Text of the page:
The Town of Duncan is in such dire financial straits that an auditor expressed grave concerns during last week's council meeting and at least two council members believe the town may go under and be forced to disincorporate.
According to financial records obtained by The Copper Era under Arizona Open Records Law, the town's unrestricted deficit was $168,103 as of June 2015. According to the most recent audit performed by Colby and Powell, certified public accountants in Gilbert, the town's unrestricted deficit in June 2020 was $317,254, a nearly an 89% increase.
The unrestricted net deficit is a summary of a town's available assets after removing from the balance sheet fixed assets (buildings, parks, roads, etc.) minus outstanding debt obligations for these fixed assets. This commonly used fiscal health indicator should be positive for healthy organizations.
Matt Bingham, an accountant with the firm, shared the results of the June 2020 audit with the council Wednesday night.
He told council members the town's financial health has been steadily declining for five years. The town has not been charging enough for water and sewer to cover costs and the town's savings have been eaten away.
As of June 2020, the town of less than 800 was $115,862 in the hole, he said.
Councilwoman Deborah Mendelsohn said a former town attorney once warned the council the town was heading for a cliff and she asked Bingham if the town was close to an "unrecoverable position."
"It's tough to say, but it doesn't look good, to be honest," Bingham said.
Bingham said to get a full picture of the town's situation, the council also needs to take into consideration the conditions of its streets, sewers and water system.
Mendelsohn was the only council member to question Bingham following the presentation. In an interview after the meeting, she expressed disappointment with her fellow council members.
"I was shocked no one other than myself asked questions of the auditor last night," she said. "Why don't you have questions? He's trying to tell us, just as our former town attorney was trying to tell us, that we're almost finished as a town. Maybe you have questions and we need to arrange another meeting with him. But if you don't, you need to understand that you are part of the council that will see your town die."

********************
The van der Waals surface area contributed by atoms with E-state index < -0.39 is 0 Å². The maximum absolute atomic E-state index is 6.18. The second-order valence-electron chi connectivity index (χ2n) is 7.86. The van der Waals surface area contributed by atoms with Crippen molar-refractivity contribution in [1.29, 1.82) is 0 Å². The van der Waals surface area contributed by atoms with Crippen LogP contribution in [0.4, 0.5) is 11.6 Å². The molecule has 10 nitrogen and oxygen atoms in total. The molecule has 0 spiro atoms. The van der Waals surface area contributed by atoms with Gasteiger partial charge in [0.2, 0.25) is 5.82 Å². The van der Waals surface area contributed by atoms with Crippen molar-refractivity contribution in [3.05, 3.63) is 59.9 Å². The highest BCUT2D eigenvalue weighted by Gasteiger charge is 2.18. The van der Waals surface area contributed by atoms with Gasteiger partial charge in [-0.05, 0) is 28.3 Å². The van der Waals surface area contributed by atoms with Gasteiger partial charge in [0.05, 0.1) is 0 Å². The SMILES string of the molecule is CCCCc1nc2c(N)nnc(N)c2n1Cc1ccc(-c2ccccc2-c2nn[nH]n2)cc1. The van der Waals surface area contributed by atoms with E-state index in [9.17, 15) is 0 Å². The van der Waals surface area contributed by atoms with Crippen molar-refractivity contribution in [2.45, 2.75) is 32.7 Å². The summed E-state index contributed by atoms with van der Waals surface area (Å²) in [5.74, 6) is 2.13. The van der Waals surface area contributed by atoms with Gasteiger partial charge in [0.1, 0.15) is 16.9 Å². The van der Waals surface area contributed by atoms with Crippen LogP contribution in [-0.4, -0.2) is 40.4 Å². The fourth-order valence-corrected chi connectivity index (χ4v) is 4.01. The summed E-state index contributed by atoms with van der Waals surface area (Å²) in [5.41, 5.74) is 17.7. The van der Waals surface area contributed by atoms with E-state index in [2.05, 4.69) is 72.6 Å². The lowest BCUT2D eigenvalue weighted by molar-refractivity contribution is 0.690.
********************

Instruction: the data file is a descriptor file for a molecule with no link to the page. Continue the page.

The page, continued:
Mendelsohn said looking at the town's infrastructure she is more concerned than ever about the town's future.
"It's clear from the auditor's reports from from the last several years that Duncan is now not just at the edge of the cliff, but it's starting to slip over the cliff, and we are very close to the point where we will not be able to grab on and pull ourselves back up," Mendelsohn said. "What that means is that we do not have the reserves to cover any type of emergency that might arise. Nor do we have the ability necessarily to find a loan or a grant to get us through an emergency should one arise. We are in immediate danger of disincorporating as a town when we are unable to meet our obligation and becoming an unincorporated part of Greenlee County."
Mendelsohn said she was "shocked" Town Manager John Basteen and Mayor Anne Thurman didn't ask questions of Bingham. Now in her second term, Mendelsohn said she's been worried for years about the situation.
It's unclear what would be best for the residents of Duncan, but it needs to be studied because if the town can't raise revenues it's going to happen, she said.